The mantra is quite simple: ‘Conservation First’. The rest follows. The Ranthambhore Foundation was founded by my family and friends in the 1980s as a pioneering conservation initiative. Its mantra was ‘community conservation’ and it worked in 96 villages surrounding Ranthambhore. The success of the model lies in the estimated turnover from tourism in Ranthambhore National Park which was Rs 17 crore last year and may rise to Rs 30 crore this year. The beauty is, the entire revenue goes to the Park, not to the state treasury.
In a place like Jawai, which isn’t a national park or wildlife reserve but one that protected by the local communities, it was even more important that we worked in partnership with the community.
The pressure of population on land is enormous. It isn’t easy to designate land for game reserves. How do you counter arguments that development must serve the needs of people first?
Approximately 33 per cent of India is ‘Forest India’. Many estimates show over a third of this is what forms our national parks, tiger reserves and wildlife sanctuaries. A further one -third is estimated to be degraded, and encroached land. That leaves another one-third or 10 per cent of the landmass potentially available for conservation tourism. That’s enormous. State governments should identify this degraded land abutting India’s 580-odd wildlife sanctuaries, and bring in the private sector to help nurture it back to health. This will provide local employment for protection—the Forest Department India- wide is ridiculously short staffed—at the lodges and camps, etcetera.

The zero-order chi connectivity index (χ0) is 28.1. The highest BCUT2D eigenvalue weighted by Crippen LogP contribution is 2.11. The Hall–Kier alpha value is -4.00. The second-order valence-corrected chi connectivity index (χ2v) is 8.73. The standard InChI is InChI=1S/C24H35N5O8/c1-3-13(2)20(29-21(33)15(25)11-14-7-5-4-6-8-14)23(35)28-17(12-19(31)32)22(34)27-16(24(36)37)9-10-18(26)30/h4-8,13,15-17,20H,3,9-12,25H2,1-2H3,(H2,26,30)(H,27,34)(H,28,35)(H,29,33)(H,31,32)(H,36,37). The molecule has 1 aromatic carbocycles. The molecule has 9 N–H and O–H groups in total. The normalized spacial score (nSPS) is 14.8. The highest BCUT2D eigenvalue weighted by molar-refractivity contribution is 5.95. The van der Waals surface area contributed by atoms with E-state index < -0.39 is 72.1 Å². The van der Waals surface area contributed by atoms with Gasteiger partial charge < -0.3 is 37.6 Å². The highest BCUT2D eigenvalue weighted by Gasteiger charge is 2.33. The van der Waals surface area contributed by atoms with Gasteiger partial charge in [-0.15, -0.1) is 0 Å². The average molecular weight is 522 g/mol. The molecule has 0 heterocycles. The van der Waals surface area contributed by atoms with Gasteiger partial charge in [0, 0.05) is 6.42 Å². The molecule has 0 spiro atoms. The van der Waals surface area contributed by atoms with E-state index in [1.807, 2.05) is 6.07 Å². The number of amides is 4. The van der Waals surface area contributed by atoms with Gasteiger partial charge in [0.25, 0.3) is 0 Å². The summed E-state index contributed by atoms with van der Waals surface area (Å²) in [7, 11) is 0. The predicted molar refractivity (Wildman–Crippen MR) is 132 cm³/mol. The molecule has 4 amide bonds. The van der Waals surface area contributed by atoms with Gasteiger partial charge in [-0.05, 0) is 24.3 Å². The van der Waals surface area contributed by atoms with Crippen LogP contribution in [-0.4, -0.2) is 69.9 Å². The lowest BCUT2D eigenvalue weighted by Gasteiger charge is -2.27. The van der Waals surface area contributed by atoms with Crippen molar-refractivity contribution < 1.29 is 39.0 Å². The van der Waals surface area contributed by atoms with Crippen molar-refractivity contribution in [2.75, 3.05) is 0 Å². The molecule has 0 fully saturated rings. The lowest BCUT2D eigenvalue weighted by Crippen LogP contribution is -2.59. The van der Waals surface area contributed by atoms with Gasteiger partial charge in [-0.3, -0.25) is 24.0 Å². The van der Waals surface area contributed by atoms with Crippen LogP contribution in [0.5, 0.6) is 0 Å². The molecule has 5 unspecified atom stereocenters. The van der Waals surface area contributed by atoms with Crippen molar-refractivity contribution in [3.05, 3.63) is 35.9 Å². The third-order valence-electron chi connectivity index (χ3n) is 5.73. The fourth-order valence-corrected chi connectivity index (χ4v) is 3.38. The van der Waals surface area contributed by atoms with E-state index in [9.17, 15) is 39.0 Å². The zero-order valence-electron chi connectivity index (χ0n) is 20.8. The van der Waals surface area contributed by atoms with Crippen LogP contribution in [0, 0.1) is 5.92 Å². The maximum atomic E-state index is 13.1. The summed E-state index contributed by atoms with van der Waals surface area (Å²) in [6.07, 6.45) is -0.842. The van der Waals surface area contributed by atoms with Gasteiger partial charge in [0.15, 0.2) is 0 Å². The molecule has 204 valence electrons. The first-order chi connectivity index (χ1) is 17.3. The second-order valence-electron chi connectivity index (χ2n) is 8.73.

This model is a win-win for all: it will increase healthy habitats with tree cover returning; more space for wild animals to thrive; provide local employment and bolster district economies. The government needs to bring in responsible conservation tourism practitioners and local communities to become their partner in saving land they already have but has degraded.
India has a poor record of wildlife conservation, poaching remains endemic. Project Tiger made resources available to protect tigers; is there a financially sustainable way to protect other big cats and fauna?
It’s time that all in the wildlife world —conservationists, NGOs and Forest Departments—realise that if correctly done, tourism can be a hugely beneficial partner in development. It provides employment and generates revenues that can go directly into the parks.
Why not embrace it, ensure that it is done correctly, and make it part of the conservation process?